10/30/2008, 00.00
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Chinese authorities ordered cover-up of melamine-contaminated eggs

The health authorities of Liaoning suppressed the news, until it emerged in Hong Kong. The scandal has expanded to nine egg companies. But Beijing is silent, while confusion and fear grow for consumers and producers. The FAO asks for "news" about meat safety.

Hong Kong (AsiaNews/Agencies) - Hong Kong has found melamine in the eggs of a third Chinese company, and health secretary York Chow has asked mainland authorities "whether it is possible to issue a melamine-free certification for eggs that are going to be exported to Hong Kong." Meanwhile, media sources are reporting that as early as October 6, the health department of Liaoning found melamine in local eggs and ordered an investigation into the Mingxing Feed Company, but suppressed the news.

A health department document dated October 22 - the Beijing News reports - says that "no media interviews on this issue shall be accepted." On October 26, the substance was found in Hong Kong, in eggs of the Hanwei Group of Dalian (Liaoning), a leader in the sector. Company president Han Wei, known as "the Chinese poultry king," is a highly placed adviser of the central government, and has distinguished himself by his efforts for food safety. Chinese blogs are full of criticisms, and are quoting his passionate words in official meetings and also before the national people's assembly, about the "priority of the people" and "food safety." Now, the government of Dalian has prohibited exports of Hanwei products, which are sold in Japan and elsewhere.

Meanwhile, in Hong Kong, melamine has been found in the eggs of a company from Hubei: 3.1 milligrams per kilogram, just over the limit of 2.5 milligrams. But it is a serious matter in itself that the chemical substance, used to produce plastic but poisonous for human beings, has been found in the eggs at all. Now supermarkets in many cities are rejecting various brands of eggs, like Hanwei. There is also confusion because no official guidelines have been issued. Questions are being asked why Beijing is still silent over the cause of the contamination. Experts comment that a derivative of melamine is widely used in animal feed, and is believed to be absorbed by poultry. Zhang Zhongju, a Chinese official at the FAO, says that the Chinese agriculture ministry has been asked whether melamine has been used in animal feed: the fear is that it could accumulate in the meat of poultry, cows, pigs, fish. What is known is that the contaminated eggs came from a wide geographical area - Hubei, Shanxi, Liaoning - and the food safety authorities labeled them an "organic product."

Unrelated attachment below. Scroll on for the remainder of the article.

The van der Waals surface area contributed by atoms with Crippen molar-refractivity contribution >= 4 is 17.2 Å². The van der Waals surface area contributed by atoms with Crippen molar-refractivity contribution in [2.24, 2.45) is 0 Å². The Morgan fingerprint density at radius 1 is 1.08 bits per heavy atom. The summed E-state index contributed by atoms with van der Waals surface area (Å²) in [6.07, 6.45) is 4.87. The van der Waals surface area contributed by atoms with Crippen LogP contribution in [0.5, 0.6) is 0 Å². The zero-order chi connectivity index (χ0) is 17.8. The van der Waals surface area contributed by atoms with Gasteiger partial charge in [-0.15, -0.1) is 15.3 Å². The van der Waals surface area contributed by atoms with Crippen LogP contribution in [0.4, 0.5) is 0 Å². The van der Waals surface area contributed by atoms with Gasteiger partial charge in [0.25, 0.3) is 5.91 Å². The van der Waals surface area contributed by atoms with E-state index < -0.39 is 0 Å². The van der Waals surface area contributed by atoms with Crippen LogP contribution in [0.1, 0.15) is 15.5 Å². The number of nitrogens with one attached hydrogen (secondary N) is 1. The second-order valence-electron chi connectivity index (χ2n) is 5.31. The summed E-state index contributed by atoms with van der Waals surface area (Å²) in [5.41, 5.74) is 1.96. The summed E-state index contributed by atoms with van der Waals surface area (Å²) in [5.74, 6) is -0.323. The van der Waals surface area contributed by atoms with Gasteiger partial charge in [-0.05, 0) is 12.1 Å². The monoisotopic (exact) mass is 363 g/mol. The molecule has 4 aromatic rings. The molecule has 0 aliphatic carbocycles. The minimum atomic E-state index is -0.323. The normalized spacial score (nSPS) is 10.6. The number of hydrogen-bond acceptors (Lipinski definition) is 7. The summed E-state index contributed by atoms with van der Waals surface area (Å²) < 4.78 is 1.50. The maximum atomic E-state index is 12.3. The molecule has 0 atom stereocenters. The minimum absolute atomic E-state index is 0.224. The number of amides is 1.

Wang Zhongqiang, a spokesman for the National Poultry Industry Association, explained yesterday that "the entire poultry industry is in total desperation," "since Monday, we have been receiving a deluge of e-mails and phone calls from egg producers and farmers calling for help as the demand for eggs drop and prices slump. From what we know, the prices in Jiangsu dropped from 3.6 yuan to 3 yuan (from about 36 to 30 euro cents) per half kilo, and wholesalers had stopped collecting eggs all together in some northeast provinces. We are launching a countrywide investigation to find out what exactly is going on. We will have an overall estimate about the damage in a couple of days."

More than 53,000 infants have kidney problems (and four have died) after consuming melamine-contaminated powdered milk from leading Chinese companies.

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See also
Melamine found in eggs of two more Chinese companies
Beijing, after milk, melamine in soy milk, too
WHO: food safety in China "old-fashioned, chaotic, inefficient"
Poisoned milk: Wen Jiabao orders inspections of all dairy products and animals
Chinese health minister: food safety situation "grim"


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